From the clifftop they could see the island of Ponza: sailboats and cruiseboats waving up from the harbour, and the countless stone arches.
“Can I keep one?” said Robin.
Tim saw the bird´s eggs before Robin´s small feet as he looked up from the chocolate bar picnic laid out on the cliff top.
“They´re protected. It´s illegal,” said Tim, with a sigh. “Think what mum will say.”
Without fail Robin spoiled everything. Tim couldn´t take his eyes off him for all the dangers. The cliff side was a wall of jagged teeth. Even the salty breeze seemed brittle.
Not to mention the real reason for the trip so high up there – exploration and all of King Solomon´s mines. The red eye in the cliff had been so tempting when he had seen it through his binoculars but now that they had taken the sheer cliff path he didn´t want to go near it, let alone enter it. The tunnel was as big as his arms outstretched, and tangled roots poked out from its crumbling walls. And it was red, blood red.
“Look, treasure,” said his brother.
“Careful,” said Tim.
Moments later, the bird´s egg broke oozily in Robin´s hand. Tim´s biology teacher, Mr.Barnes, had told his class not to disturb nature. It would all be Tim´s fault. No-one ever blamed Robin.
“You´ve gone and killed a baby bird,” said Tim.
“I did not,” said his brother, his face screwed up as it did before he started crying but that didn´t bother Tim because he was in his stride.
“That´s baby juice, in your hand,” said Tim. “Dead bird juice. It´ll stain you forever.”
His brother looked at Tim. His lip began to tremble, and his eyelid began to flutter.
“I´m sorry, Timmy,” he said. Tears poured down his cheek. “I didn´t … mean to.”
He wanted to laugh when he saw his brother´s skin cherried in the noon sun like a little tomato.
“I´m sorry,” said Tim. “If you come over here, I´ll wipe it off.”
Robin crept forward, his little hands shaking.
The tissues were at the very bottom of the bag. The egg white came off with a few judicious swipes, but the yolk clung to the ridged cuff of Robin´s sweater. Afterwards, it gave off an eggy stink. Still, Robin remained a little cautious.
“Tim,” he said. “I´m not really a bird killer, am I?”
“No, Robin,” said Tim. “You´re just a pain.”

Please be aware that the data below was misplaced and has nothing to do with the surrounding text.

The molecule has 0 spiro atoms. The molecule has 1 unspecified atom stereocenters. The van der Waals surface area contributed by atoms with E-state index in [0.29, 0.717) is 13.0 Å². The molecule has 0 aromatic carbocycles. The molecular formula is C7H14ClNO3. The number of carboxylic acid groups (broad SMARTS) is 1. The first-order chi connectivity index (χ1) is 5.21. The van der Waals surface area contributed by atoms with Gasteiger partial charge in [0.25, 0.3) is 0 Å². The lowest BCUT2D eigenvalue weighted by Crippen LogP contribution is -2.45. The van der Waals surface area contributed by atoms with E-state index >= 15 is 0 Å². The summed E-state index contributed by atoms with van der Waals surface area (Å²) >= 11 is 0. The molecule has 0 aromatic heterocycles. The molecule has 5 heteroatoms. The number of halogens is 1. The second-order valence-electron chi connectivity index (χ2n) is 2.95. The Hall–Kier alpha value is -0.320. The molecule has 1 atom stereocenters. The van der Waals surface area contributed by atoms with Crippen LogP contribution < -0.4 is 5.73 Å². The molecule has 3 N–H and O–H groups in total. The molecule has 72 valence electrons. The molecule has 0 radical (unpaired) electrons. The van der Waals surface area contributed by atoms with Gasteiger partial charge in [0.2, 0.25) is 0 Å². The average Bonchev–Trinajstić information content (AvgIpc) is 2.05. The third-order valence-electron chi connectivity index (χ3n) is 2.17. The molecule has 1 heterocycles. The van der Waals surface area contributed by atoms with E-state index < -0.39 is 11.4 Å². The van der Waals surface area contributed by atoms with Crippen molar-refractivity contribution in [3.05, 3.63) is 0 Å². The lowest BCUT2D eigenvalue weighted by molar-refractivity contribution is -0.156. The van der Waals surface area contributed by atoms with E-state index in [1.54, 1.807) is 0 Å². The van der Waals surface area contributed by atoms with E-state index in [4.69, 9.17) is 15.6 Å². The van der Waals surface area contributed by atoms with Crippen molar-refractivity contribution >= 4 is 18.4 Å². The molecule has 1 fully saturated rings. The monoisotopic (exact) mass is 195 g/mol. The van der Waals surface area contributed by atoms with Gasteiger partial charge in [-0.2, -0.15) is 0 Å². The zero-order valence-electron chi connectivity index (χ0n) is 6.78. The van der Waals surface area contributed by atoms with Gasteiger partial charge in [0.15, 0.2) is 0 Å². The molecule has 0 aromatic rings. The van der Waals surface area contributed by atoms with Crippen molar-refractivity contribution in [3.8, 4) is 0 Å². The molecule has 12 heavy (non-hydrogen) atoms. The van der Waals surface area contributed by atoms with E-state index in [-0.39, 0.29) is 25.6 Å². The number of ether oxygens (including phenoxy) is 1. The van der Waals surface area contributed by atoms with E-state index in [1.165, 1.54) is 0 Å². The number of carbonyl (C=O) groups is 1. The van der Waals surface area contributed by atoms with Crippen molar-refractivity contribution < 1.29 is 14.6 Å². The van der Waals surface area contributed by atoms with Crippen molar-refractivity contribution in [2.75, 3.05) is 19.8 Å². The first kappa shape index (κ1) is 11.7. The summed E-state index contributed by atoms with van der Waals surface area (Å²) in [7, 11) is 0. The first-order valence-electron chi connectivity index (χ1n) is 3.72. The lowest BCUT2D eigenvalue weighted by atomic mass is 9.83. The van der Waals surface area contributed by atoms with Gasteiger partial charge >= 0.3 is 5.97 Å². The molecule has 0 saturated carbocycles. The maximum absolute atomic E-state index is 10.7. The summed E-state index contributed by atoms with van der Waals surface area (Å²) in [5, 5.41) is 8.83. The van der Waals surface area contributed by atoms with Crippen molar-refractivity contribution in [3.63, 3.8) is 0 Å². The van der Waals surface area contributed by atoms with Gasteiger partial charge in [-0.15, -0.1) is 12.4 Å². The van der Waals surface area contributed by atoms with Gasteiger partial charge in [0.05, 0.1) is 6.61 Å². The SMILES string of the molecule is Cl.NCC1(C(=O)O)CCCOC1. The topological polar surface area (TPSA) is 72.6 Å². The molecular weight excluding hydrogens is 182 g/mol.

They made the decision to enter the cave after packing away the picnic rubbish. Being the eldest Tim approached the entrance first, wind-up flashlight in hand, and Robin came behind, carrying both the rucksacks.
“Promise me you´ll stay near,” said Tim, steadying his hand against the tunnel´s edge. “There could be animals or who knows what?”
“Promise,” said Robin. His eyes gleamed mischievously like they did before he ran off in the supermarket.
“Tim,” said Robin. “If we find treasure, Can I keep it to show at class?”
“If you get off my back,” said Tim. “Yeah, sure.”
And then Tim went in. The start of the journey was easy but soon he was bending to get under tree roots that had pushed into the passage.
The wind-up provided a stuttering light. The frantic whir of its mechanism aumented the dread as much when it peaked as when it fell silent due to aching wrists. With the sun´s absence came a loss of time. The dry heat of the cave stifled like the thin air. Everywhere, he saw the barbed and the fanged.
Soon they came to a low chamber and the rucksacks were left behind.
The sides drew in agressively, and the roof dropped to waist-height forcing the boys onto their knees. They clambered past stalagmite fingers, freeing fabric when it became hooked in the tinder-dry rock. And they brushed themselves down though the dust was all around. When Tim looked at his hands they were unrecognisable to him.
Their voices echoing onwards took on strange cadences, and the air itself stank. Above, the torn paper borders of shattered rock adorned the ceiling. They went past boulders that balanced on pebbles so precarious it appeared the slightest movement would cause the weight to come crashing down. Robin remained quietly mindful of the danger around them. Maybe there was more to his little brother, thought Tim, than he had given him credit for.
The effort of travelling through the tunnels was great. The boys´ breath became ragged like the wind that came in fits and bursts.